Two congressmen are demanding answers from the government officials charged with oversight of US Customs and Border Protection after an ABC News investigation that shed light on a tragic 2013 episode at the U.S.-Mexico border.
Government surveillance video obtained by ABC News in partnership with The Investigative Fund shows two Customs and Border Protection officers appeared to encourage — or at least permit — a 16-year-old Mexican high school student named Cruz Velazquez to drink from a bottle that tests later revealed contained concentrated liquid methamphetamine. He died shortly afterward from acute methamphetamine intoxication.
In an Aug. 2 letter addressed to the acting secretary of the Department of Homeland Security, Rep. Juan Vargas, D-Calif., whose district includes the border crossing where the episode occurred, and Rep. Adriano Espaillat, D-N.Y., called the officers’ actions “appalling” and advocated for legislation that would rein in the agency.
“This incident is incredibly troubling and could have been prevented,” they wrote. “It also emphasizes the need for CBP and ICE [Immigration and Customs Enforcement] body cameras, as well as proper officer vetting and training. The officer’s actions toward this teenage boy are entirely deplorable and unprofessional.”
Vargas and Espaillat asked for a “detailed response” to 11 questions concerning the agency’s policies and protocols for testing suspicious substances.
“As congressional representatives, it is our duty to inquire about this incident and ensure that the matter is properly addressed in order to avoid future atrocities,” they wrote. “It is paramount that federal agents securing our border are appropriately screened and trained to safely and appropriately handle situations such as this one.”
The full text of the letter can be read below.
The Department of Homeland Security did not respond to a request for comment on the letter. Customs and Border Protection told ABC News that the agency “will respond to the congressmen directly.” In response to the initial investigation, Customs and Border Protection issued a statement saying, “CBP takes all allegations of mistreatment seriously and does not tolerate actions that are not consistent with our core values of vigilance, service to country and integrity.”
The officers in question, however, were not disciplined for their actions, and both remain on the job.
Calls for reform of the agency have gained urgency as Customs and Border Protection faces the prospect of another rapid expansion under the new administration. In a speech delivered to the Department of Homeland Security on Jan. 25, President Donald Trump issued two executive orders directing the department to hire an additional 10,000 ICE officers and 5,000 Border Patrol agents.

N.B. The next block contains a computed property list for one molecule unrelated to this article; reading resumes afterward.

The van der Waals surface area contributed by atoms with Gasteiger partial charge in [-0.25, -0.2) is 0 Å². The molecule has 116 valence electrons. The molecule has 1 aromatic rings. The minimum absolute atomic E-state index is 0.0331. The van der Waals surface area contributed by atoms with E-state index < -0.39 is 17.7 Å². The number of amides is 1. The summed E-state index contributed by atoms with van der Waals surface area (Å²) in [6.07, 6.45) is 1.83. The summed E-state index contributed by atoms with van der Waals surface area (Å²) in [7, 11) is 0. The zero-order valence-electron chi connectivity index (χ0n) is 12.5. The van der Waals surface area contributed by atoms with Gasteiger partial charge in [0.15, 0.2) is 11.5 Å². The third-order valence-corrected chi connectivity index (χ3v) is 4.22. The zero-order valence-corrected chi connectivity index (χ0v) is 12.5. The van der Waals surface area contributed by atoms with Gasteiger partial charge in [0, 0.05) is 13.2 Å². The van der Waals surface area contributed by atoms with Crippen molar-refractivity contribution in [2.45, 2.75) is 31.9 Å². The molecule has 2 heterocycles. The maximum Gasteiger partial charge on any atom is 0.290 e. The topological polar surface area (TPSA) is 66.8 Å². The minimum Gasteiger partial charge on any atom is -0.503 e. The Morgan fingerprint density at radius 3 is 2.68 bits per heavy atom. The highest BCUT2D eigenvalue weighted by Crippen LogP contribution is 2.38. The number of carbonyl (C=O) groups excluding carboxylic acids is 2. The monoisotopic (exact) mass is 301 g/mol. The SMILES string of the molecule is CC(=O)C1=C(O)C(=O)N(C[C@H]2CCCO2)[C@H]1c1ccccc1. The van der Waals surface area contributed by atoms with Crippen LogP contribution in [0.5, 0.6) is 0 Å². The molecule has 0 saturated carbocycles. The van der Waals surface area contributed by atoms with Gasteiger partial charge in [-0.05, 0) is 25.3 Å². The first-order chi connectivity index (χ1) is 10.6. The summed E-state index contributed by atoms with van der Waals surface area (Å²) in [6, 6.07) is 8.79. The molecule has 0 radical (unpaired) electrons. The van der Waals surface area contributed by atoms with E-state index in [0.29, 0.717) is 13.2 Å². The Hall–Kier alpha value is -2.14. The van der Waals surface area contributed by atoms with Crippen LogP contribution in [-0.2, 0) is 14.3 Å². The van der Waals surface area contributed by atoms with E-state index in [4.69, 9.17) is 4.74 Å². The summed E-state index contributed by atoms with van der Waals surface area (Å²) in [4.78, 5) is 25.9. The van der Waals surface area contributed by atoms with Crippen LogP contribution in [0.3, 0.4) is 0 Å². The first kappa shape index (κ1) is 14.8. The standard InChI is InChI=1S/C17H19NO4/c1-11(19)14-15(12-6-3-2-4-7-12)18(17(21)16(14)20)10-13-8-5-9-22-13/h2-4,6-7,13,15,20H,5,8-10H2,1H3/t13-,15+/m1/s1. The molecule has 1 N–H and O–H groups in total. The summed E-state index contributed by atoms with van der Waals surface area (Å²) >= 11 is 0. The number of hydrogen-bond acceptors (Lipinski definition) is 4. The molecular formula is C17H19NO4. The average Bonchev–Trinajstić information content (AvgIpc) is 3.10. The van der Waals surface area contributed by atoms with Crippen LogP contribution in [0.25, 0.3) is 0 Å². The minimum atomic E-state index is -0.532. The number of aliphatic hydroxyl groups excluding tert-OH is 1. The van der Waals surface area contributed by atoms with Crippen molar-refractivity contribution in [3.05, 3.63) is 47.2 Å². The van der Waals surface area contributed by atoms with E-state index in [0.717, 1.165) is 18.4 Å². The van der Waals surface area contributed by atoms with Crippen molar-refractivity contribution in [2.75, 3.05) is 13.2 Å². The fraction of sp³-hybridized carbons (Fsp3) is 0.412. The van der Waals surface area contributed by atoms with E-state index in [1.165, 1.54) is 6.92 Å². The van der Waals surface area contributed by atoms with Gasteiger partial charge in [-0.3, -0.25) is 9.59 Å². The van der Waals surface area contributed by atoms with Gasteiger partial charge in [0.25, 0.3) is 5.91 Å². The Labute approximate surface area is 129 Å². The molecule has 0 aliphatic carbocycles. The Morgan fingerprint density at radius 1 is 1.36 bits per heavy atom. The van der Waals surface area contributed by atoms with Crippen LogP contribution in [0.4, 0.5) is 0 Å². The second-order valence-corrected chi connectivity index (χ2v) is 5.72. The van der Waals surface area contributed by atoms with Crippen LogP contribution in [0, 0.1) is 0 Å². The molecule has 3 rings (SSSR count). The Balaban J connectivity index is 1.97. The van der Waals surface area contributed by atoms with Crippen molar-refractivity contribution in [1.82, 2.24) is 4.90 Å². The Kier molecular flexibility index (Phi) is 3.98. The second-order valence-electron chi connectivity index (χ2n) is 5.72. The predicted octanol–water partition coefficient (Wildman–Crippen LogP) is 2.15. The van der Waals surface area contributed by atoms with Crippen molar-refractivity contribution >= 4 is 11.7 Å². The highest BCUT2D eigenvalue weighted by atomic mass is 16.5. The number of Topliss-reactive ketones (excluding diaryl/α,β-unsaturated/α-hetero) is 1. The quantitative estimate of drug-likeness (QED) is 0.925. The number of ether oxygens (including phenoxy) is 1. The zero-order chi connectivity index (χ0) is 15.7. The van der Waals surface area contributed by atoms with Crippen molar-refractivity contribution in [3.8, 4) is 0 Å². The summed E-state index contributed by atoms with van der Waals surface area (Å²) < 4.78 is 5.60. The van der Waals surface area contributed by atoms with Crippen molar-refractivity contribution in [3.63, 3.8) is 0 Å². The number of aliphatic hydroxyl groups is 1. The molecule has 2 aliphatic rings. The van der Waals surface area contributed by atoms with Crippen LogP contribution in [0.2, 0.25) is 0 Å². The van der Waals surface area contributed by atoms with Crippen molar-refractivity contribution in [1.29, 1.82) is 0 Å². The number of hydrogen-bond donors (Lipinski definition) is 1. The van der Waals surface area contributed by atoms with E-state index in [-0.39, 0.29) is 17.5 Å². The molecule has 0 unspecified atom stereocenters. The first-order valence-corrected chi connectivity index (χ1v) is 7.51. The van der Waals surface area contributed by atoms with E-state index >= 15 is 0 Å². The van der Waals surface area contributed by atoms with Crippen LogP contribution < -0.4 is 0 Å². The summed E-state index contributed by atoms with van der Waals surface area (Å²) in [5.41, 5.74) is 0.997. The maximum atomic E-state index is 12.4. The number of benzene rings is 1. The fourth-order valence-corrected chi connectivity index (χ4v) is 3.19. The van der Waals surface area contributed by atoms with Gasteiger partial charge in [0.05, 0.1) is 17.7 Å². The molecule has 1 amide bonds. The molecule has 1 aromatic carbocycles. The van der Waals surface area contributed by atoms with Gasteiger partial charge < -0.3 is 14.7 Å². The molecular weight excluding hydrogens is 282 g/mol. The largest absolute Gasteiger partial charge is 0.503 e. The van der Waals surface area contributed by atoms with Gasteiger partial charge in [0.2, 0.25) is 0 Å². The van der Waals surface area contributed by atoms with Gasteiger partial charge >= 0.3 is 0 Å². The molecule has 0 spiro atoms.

In July the Department of Homeland Security’s Office of the Inspector General issued a report highlighting “significant challenges” faced by the agency in following the president’s mandate, finding that, based on current hiring statistics, the agency needed a pool of 750,000 applicants to hire 5,000 additional border agents and a pool of 501,750 applicants to hire 10,000 additional immigration officers.
The need for the hiring surge is unclear, the report concluded, as “neither CBP nor ICE could provide complete data to support the operational need or deployment strategies for the additional 15,000 additional agents and officers they were directed to hire,” while critics say it could exacerbate the issues that have led to high levels of corruption in the workforce.
James Tomsheck, a former head of internal affairs for Customs and Border Protection, told ABC News that previous expansions put stress on his office’s ability to screen applicants and investigate misconduct and warned that Trump’s latest push could create similar problems.
“If it occurs at a rate that exceeds that which is appropriate to properly vet and screen applicants, it is virtually certain to allow highly unsuitable persons to enter the agency who will perpetuate the problem of corruption, misconduct and excessive use of force,” Tomsheck said.
Sen. John Cornyn, R-Texas, the chairman of the Senate Subcommittee on Border Security and Immigration, did not respond to multiple requests for comment. There are two pieces of pending legislation — one introduced in the Senate, another in the House — seeking to increase oversight of the agency.
Citing “a spike in internal corruption cases” after “the agency’s swift growth,” Sen. Dick Durbin, D-Ill., the ranking member on the Senate Subcommittee on Border Security and Immigration, introduced a bill with Sen. Tammy Duckworth, also D-Ill., that would require the agencies to use polygraph tests during pre-employment screenings and periodic reinvestigations of personnel.
“Our nation’s border and immigration enforcement officers must be held to the same standards of integrity as other federal law enforcement officers,” Durbin told ABC News in a statement. “I’ve introduced a bill to fight corruption and misconduct at CBP and ICE by strengthening the existing polygraph requirement at CBP and initiating a similar requirement at ICE to help ensure that.”
Espaillat told ABC News the episode highlights the need to pass legislation he introduced earlier this year that would require border officers to wear body cameras while on duty.
“Undocumented immigrants and green card holders are terrified,” he said in a statement, “and it is critical that we hold officers accountable and ensure that the civil rights of these individuals are not violated.”
This post originally appeared at ABC News and is posted here with permission.
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